- The Project
- The Partners
- Seeing Cranes
- The Cranes
- Nature Calendar
A wetland icon returns to Southwest England.
Between 2010 and 2015, 93 common cranes were hand-reared to release onto the Somerset Levels and Moors - doubling the UK population, and helping to secure the future of the crane in the UK.
The initial 6 year phase of The Great Crane Project is complete - with eggs collected annually in Germany from 2010 - 2014, transported to the UK for hatching and rearing, and subsequent release in Somerset.
Cranes are beautiful birds. Their trumpeting calls sound astonishing -
and they have a courtship dance that has to be seen to be believed.
Before hunting and the draining of our wetlands wiped them out, cranes were plentiful and widespread in the UK.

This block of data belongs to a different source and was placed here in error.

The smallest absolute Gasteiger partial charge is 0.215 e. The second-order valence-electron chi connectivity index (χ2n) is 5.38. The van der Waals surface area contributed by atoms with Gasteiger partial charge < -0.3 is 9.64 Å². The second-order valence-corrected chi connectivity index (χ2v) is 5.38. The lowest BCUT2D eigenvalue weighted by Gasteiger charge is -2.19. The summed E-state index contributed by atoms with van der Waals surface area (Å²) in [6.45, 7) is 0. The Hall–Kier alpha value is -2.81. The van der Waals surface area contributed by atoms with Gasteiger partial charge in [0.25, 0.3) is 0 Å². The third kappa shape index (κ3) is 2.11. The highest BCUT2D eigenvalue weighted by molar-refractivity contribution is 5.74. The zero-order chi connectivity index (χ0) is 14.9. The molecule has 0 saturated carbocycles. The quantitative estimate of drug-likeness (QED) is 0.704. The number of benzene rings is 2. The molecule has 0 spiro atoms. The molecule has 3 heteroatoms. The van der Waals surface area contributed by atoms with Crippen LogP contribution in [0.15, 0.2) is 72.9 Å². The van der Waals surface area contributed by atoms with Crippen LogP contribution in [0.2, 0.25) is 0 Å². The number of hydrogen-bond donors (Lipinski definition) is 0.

Cranes made a natural return to the UK in the late 1970's with the first fledged chick for 400yrs being produced in the Norfolk Broads in 1982. With a lot of conservation effort the population has grown and spread over the last 30 years with small numbers of cranes now also regulalry breeding in Cambridgshire, Suffolk, Yorkshire and North East Scotland.
The Great Crane Project will continue to monitor and protect the released birds, and ensure suitable habitat is maintained and created to help re-establish former numbers in wetlands throughout the UK.
Explore this site, watch Return of the Cranes a short film, Meet the Cranes, view the Crane Sightings Map and if you've seen the cranes in the wild, you can find out more on how to submit your sighting.
Keep up to date with the Latest News providing regular updates
and stories from the project team.
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